From the piece:
ompare that with a hypothetical single mother earning $18,000 a year before taxes and transfer payments: She will pay a marginal tax rate of 88 percent, down from 95 percent this year. That means she will keep only 12 cents from each additional dollar she earns in pretax income after taxes and transfers. Yes, that’s better than keeping only 5 cents of every dollar. But it's nevertheless a rate high enough to be a severe disincentive against the work that would secure her economic independence.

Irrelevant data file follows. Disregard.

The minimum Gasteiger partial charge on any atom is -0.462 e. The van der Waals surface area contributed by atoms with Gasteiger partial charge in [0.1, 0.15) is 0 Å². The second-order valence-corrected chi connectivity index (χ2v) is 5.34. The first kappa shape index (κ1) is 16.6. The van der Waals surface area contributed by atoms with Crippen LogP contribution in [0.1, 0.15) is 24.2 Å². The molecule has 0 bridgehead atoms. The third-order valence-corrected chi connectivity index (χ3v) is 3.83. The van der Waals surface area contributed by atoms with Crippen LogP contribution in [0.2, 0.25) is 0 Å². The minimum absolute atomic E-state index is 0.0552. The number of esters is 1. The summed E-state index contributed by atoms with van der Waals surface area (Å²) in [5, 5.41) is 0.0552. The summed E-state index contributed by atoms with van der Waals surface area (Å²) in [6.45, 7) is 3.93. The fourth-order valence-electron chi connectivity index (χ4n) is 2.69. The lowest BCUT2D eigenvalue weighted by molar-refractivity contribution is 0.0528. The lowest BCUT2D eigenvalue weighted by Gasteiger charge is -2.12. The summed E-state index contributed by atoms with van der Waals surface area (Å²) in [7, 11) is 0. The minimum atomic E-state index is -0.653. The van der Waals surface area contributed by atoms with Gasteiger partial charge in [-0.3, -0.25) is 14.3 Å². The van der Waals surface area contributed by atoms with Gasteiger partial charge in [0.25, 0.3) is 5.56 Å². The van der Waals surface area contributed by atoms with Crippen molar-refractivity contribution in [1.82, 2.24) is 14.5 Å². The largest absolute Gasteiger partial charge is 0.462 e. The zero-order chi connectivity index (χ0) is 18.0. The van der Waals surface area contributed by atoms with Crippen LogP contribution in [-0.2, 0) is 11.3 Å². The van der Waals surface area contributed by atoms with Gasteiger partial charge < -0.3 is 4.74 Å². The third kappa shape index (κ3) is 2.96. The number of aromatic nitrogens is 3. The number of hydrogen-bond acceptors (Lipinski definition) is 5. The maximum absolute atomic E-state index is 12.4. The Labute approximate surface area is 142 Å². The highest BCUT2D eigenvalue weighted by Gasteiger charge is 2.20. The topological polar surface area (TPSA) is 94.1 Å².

How is that possible? Don't lower-income individuals pay virtually nothing in federal income taxes?
Yes: On net, average federal income tax rates are negative -- post-tax income exceeds pretax income -- for the two lowest income quintiles. But that's not the same as marginal tax rates, which measure the amount of money taken out of each additional dollar earned. It's the marginal rate, most importantly, that creates the disincentive to work.